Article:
WASHINGTON (AP) — Iraqi Prime Minister Nouri al-Maliki arrived at the White House Friday to personally appeal to President Barack Obama for more U.S. assistance in beating back the bloody insurgency consuming his country.
The White House hasn't indicated whether it will grant al-Maliki's request for additional weapons, help with intelligence and other assistance. The United States already provides military aid to Iraq, the legacy of an unpopular war that already cost Americans nearly 4,500 troops and more than $700 billion. It's unclear what more Obama will be willing to give.
Al-Maliki argues U.S. assistance is vital to help push back the bloodshed that has spiked across his country since U.S. troops left at the end of 2011. The withdrawal came after al-Maliki's government refused to let U.S. forces remain in Iraq with legal immunity that the Obama administration insisted was necessary to protect troops. Obama had campaigned on ending the nearly nine-year war in Iraq and took the opportunity offered by the legal dispute to pull all troops out.
Sunni Muslim insurgents who had been mostly silenced under the U.S. presence lashed out once the American forces were gone, angered by a widespread belief that Sunnis have been sidelined by Iraq's Shiite-led government. Indiscriminate violence has continued to rise, with the United Nations saying Friday that 979 Iraqis were killed last month alone — 852 civilians and 127 were security forces — and nearly 2,000 more injured.
"The terrorists found a second chance," al-Maliki said in a speech Thursday at the U.S. Institute of Peace. He said the violence has been fueled by the neighboring Syrian civil war, although he acknowledged that homegrown insurgents are to blame for the vast number of car bombs, suicide bombings and drive-by shootings that have roiled the nation.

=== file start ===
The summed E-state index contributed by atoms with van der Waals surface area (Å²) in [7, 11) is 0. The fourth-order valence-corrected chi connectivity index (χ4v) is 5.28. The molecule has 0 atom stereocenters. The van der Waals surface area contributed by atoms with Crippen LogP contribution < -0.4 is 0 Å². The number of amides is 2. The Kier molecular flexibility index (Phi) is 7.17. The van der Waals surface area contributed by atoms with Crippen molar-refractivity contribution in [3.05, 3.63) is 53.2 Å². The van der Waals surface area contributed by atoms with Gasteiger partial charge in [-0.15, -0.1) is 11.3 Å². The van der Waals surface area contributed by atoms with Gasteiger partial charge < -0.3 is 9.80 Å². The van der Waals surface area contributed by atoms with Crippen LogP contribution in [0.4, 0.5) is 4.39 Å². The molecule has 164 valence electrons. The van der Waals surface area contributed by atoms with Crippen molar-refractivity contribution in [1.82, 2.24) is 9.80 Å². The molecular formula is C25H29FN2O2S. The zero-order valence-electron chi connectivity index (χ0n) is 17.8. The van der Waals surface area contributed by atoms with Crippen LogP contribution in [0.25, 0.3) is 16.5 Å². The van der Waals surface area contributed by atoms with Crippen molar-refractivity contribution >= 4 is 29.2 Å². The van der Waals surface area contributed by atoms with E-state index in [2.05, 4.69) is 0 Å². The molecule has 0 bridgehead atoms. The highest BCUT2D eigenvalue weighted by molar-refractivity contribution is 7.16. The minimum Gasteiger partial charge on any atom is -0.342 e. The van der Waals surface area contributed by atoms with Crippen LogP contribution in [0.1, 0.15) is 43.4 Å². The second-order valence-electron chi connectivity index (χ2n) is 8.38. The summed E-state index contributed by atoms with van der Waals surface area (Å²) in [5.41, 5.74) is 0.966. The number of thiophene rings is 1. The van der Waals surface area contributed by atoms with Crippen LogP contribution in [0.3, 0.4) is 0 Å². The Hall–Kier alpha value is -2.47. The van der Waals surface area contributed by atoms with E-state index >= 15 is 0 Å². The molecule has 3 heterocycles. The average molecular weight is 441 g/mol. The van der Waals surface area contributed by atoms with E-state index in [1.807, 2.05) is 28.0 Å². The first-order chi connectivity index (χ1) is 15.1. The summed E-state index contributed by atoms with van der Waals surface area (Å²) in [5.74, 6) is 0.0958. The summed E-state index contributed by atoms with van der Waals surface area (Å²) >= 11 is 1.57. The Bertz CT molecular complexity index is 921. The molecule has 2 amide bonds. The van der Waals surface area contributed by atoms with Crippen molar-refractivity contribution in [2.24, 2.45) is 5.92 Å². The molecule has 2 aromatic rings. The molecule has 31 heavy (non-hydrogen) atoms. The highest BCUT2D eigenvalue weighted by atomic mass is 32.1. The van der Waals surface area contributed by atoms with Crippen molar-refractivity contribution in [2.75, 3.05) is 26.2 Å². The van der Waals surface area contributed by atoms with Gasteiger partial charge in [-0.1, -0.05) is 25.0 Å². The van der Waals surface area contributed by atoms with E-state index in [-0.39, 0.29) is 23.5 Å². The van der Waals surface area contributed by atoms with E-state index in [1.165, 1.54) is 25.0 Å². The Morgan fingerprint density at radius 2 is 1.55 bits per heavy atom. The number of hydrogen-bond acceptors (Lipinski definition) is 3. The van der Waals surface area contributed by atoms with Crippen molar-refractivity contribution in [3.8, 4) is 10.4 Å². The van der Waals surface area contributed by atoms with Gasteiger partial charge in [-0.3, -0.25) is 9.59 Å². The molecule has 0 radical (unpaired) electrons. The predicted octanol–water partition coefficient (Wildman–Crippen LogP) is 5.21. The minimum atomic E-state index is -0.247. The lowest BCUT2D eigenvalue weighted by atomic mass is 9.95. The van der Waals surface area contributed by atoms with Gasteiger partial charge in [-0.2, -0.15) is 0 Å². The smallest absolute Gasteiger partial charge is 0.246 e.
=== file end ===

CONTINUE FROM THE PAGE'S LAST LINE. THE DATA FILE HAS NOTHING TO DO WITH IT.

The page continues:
"If the situation in Iraq is not well treated, it will be disastrous for the whole world," said al-Maliki, whose comments were translated from Arabic. "Terrorism does not know a single religion, or confession, or a single border. They carry their rotten ideas everywhere. They carry bad ideas instead of flowers. Al-Qaida is a dirty wind that wants to spread worldwide."
Al-Maliki's Oval Office visit with Obama was their first meeting since December 2011, six days before the last American troops left Iraq. At the time, Obama pledged the U.S. would remain committed to the government they left behind, and helped create.
Obama spokesman Jay Carney, asked about criticisms of al-Maliki for failing to govern inclusively, said the president will raise concerns about Iraq's escalating violence with the prime minister. "And inclusive democratic governance is a key piece of the picture there and always has been," he said.
"The importance of that dialogue between the different parties and the different political factions cannot be overstated when it comes to resolving these issues peacefully as opposed to through violence," Carney said. "What's important to remember, though, is that the violence we're talking about, the attacks we're talking about, are not coming from within the political system. They're coming from al-Qaida and its affiliates."
Carney said the United States considers Iraq and essential partner in fighting terrorism, and that security assistance is necessary "in this fight against a common enemy." But Carney wouldn't comment on whether Obama would approve more spending.
Outside the White House, hundreds of protesters demonstrated against al-Maliki over the death of 52 and disappearance of seven others from an Iranian dissident camp north of Baghdad. The dissidents accuse Iraqi security forces of carrying out the killings, but Baghdad denies involvement. Participating with the protesters were some former U.S. officials, including former Republican House Speaker Newt Gingrich, former Democratic Rep. Patrick Kennedy and former Homeland Security Secretary Tom Ridge.
Carney said the deaths were one of the issues he expected would come up in the president's meeting. He said the United States is "deeply concerned" about the matter.
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